Not contrived and silly enough for you?
Consider the fact that the main villain (Dolby) produces records and music videos and manages bands but also has a successful side business in the funeral service industry called “Stanley’s Death Park” for which he produces some of the funniest segments in the film in the form of 80’s style infomercials.
I originally wrote this review about ten different ways trying to do Rockula‘s wonderfully eclectic and truly unique acting, direction, script, score, editing, and songs some justice. But I eventually realized that trying to describe Rockula in detail is like trying to describe the Grand Canyon. There’s just no way.
I could tell you about the dozen or so cameos by famous indie musicians and industry professionals of the time, the incredibly insane musical numbers like “Rapula” (which is exactly what it sounds like), and a plethora of other surprises. But that would spoil the fun.
And ultimately that’s what Rockula is all about – exactly what any horror spoof should be about: fun.
When vampire Ralph turns into a farting, midget-sized vampire bat, you’ll piss yourself laughing.
You’ll scratch your head trying to figure out if Ralph’s reflection (that he talks to…which talks back) represents some psychological muse or just serves as a cool but confusing sight gag.
You can try to wrap your head around Nancye Ferguson and The Visiting Kids, one of the most bizarre neo-punk groups to come out of the ’80s. You can marvel at Bo Diddley in spandex (which is mentioned in pretty much every online review) and have your head explode at Tony Cox (yes, the dwarf from Bad Santa) taking an inexplicable bath with Toni Basil’s character while she and the little guy have a casual conversation with her son.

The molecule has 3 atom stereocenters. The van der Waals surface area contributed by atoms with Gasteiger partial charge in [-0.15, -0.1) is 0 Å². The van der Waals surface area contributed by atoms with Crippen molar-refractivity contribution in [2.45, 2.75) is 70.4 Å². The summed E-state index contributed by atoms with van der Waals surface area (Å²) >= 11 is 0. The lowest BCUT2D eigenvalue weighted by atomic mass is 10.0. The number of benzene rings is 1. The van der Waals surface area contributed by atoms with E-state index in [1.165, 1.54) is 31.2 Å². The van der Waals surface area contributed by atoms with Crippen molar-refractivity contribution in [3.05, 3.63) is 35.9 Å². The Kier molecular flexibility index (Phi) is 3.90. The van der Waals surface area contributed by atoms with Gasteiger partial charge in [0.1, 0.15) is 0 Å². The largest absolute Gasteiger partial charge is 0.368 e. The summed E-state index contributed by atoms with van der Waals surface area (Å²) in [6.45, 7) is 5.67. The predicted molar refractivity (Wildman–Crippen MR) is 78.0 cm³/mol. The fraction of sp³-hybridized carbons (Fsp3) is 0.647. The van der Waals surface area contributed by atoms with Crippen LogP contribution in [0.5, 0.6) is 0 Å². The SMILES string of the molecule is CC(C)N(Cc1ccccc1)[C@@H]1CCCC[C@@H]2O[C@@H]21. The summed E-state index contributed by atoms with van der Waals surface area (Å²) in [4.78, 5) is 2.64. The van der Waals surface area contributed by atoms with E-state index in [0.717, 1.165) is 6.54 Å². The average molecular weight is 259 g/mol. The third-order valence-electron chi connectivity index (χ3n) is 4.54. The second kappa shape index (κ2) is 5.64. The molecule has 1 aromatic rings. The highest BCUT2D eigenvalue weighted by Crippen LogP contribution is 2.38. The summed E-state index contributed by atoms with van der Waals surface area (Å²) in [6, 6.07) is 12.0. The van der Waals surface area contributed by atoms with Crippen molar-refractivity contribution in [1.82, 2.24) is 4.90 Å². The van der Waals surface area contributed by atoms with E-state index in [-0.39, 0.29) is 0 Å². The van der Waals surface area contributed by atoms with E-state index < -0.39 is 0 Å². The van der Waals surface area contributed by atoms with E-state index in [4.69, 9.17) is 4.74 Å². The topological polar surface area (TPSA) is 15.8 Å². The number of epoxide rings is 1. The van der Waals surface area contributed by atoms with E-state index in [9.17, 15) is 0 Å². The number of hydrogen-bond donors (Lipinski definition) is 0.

You can marvel at the youth and beauty of the gorgeous and talented Tawny Feré (who played the title character in Richard Marx’s video for Angelia – how’s that for obscure ’80s?), and get lost in a thousand different, bizarre, silly things.
I’ve written a slam-poetry-worthy list of highlights here, and I haven’t even scratched the surface.
But no matter what stands out to you, it is likely that you will watch it again and again.
Henry Weintraub, the Shout! Factory production guru who brought the Blu-ray to life back in 2018 not just with a beautiful transfer but with incredible special features like new interviews with the cast and crew, the original trailer, and an entertaining commentary with actress Feré, the director, and his brother Hilary Bercovici who composed the original score (also available with an alternate score option), totally outdid himself and was clearly a fan of the movie.